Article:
There’s the sun in the sky,
A showstopper of it’s own runway,
Irrespective of the clouds.
There’s the moon at night,
A star amidst the stars around,
Unmatched in its might.
There are the trees and the
Exotic birds perched amongst them;
There’s the ocean with its waves
Rising then falling like a rollercoaster play;
There are the mountains,
With their peaks decorated with snows,
There are the valleys,
With water beautifying their body,
And there’s You.
You gush about the universe ,
And the beauty it encompasses;
All I gush about is- You.
They are your stars,
You are my star.
facebook page: Words of a random
When the psychiatrist first told me I had paranoid schizophrenia, she started it off with, “I have some bad news.” I have heard my diagnosis described as, “Every parent’s worst nightmare” and many other almost fatalistic phrases.
How are you supposed to feel about yourself when people describe something that is so much a part of you as awful, terrible, tragic, or sad? Living with paranoid schizophrenia is not for the weak, but it isn’t the worst thing in the world either. Those of us with a mental illness know that suicide is the worst thing, because in the case of suicide everyone loses and the illness is the victor. Suicide should be every parent’s worst nightmare, not schizophrenia.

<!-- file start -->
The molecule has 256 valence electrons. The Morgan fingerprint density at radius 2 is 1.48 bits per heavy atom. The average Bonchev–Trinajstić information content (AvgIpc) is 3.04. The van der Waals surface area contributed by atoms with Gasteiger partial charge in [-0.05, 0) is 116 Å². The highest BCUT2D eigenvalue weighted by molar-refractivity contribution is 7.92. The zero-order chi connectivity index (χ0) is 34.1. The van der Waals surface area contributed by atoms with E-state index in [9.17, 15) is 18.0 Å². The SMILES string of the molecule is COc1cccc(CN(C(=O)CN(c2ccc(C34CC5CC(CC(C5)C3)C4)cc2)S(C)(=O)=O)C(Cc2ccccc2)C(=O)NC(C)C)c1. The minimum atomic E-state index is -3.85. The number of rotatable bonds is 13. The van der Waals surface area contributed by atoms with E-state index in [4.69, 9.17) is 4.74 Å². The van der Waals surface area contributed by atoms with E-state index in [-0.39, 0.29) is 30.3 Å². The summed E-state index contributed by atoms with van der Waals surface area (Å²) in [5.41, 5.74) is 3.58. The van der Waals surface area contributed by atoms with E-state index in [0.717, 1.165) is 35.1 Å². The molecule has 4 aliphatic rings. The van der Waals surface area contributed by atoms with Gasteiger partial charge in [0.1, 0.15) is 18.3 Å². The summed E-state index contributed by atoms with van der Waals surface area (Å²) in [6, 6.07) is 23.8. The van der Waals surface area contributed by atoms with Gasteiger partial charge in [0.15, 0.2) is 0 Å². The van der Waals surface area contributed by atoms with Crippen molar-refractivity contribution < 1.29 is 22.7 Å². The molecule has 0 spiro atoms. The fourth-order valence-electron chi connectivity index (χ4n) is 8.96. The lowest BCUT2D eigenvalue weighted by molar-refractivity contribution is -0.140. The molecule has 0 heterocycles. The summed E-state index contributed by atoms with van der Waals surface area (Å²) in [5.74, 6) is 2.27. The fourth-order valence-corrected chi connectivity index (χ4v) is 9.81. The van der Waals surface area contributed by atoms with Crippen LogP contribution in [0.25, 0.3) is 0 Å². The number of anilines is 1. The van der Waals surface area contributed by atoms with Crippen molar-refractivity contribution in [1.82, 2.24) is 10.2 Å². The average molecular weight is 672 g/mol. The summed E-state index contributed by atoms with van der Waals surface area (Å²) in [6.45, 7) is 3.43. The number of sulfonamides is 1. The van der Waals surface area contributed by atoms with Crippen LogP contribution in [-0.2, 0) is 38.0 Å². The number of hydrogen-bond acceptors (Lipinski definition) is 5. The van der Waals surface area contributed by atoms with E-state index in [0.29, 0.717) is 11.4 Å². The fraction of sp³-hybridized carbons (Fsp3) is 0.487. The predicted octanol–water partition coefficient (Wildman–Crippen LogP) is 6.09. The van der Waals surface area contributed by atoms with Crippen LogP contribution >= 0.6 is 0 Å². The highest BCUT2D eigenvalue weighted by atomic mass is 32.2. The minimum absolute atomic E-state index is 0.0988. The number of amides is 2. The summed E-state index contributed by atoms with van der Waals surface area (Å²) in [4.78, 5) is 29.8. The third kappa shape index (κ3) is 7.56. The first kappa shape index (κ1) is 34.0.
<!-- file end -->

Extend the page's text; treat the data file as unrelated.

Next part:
Unlike suicide, there is hope with schizophrenia. I have symptoms every day, but I live a good life. I worked most of my adult life as a social worker, a library assistant, and a marketing director. I am happily married to the love of my life, and I am currently enrolled in a certificate program for writing at UCLA. I am an aunt to some wonderful young women and men. I am a sister to all five of my brothers. I am an only daughter to my parents, and I am a niece, cousin, and friend to many people. Does that sound like “a parent’s worst nightmare?” No, it doesn’t and it isn’t.